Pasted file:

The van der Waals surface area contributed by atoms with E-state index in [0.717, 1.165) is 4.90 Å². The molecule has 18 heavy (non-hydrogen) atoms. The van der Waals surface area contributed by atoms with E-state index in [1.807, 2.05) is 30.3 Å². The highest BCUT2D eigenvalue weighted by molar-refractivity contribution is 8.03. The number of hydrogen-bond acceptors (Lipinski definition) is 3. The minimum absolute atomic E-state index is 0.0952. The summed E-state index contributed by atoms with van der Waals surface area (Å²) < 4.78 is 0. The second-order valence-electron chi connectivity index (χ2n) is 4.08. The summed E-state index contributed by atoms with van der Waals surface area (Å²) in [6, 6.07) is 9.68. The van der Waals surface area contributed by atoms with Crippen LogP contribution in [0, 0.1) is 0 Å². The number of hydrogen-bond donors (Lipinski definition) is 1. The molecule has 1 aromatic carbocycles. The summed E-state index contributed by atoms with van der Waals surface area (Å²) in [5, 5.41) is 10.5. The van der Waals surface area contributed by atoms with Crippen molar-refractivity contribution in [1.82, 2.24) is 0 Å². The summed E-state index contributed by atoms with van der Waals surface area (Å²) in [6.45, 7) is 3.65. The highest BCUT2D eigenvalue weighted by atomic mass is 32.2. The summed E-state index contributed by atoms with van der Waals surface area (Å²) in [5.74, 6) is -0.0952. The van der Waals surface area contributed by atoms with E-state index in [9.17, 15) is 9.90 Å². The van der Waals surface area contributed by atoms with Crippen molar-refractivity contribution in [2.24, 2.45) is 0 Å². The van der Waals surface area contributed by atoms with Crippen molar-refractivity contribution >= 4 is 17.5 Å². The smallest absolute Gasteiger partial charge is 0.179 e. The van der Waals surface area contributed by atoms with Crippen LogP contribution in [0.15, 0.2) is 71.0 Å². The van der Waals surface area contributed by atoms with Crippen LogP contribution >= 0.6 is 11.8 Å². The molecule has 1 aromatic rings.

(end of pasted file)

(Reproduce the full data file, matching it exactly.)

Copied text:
The van der Waals surface area contributed by atoms with E-state index in [0.717, 1.165) is 4.90 Å². The molecule has 18 heavy (non-hydrogen) atoms. The van der Waals surface area contributed by atoms with E-state index in [1.807, 2.05) is 30.3 Å². The highest BCUT2D eigenvalue weighted by molar-refractivity contribution is 8.03. The number of hydrogen-bond acceptors (Lipinski definition) is 3. The minimum absolute atomic E-state index is 0.0952. The summed E-state index contributed by atoms with van der Waals surface area (Å²) < 4.78 is 0. The second-order valence-electron chi connectivity index (χ2n) is 4.08. The summed E-state index contributed by atoms with van der Waals surface area (Å²) in [6, 6.07) is 9.68. The van der Waals surface area contributed by atoms with Crippen LogP contribution in [0, 0.1) is 0 Å². The number of hydrogen-bond donors (Lipinski definition) is 1. The molecule has 1 aromatic carbocycles. The summed E-state index contributed by atoms with van der Waals surface area (Å²) in [5, 5.41) is 10.5. The van der Waals surface area contributed by atoms with Crippen molar-refractivity contribution in [1.82, 2.24) is 0 Å². The summed E-state index contributed by atoms with van der Waals surface area (Å²) in [6.45, 7) is 3.65. The highest BCUT2D eigenvalue weighted by atomic mass is 32.2. The summed E-state index contributed by atoms with van der Waals surface area (Å²) in [5.74, 6) is -0.0952. The van der Waals surface area contributed by atoms with E-state index in [9.17, 15) is 9.90 Å². The van der Waals surface area contributed by atoms with Crippen molar-refractivity contribution in [2.24, 2.45) is 0 Å². The van der Waals surface area contributed by atoms with Crippen molar-refractivity contribution >= 4 is 17.5 Å². The smallest absolute Gasteiger partial charge is 0.179 e. The van der Waals surface area contributed by atoms with Crippen LogP contribution in [0.15, 0.2) is 71.0 Å². The van der Waals surface area contributed by atoms with Crippen LogP contribution >= 0.6 is 11.8 Å². The molecule has 1 aromatic rings.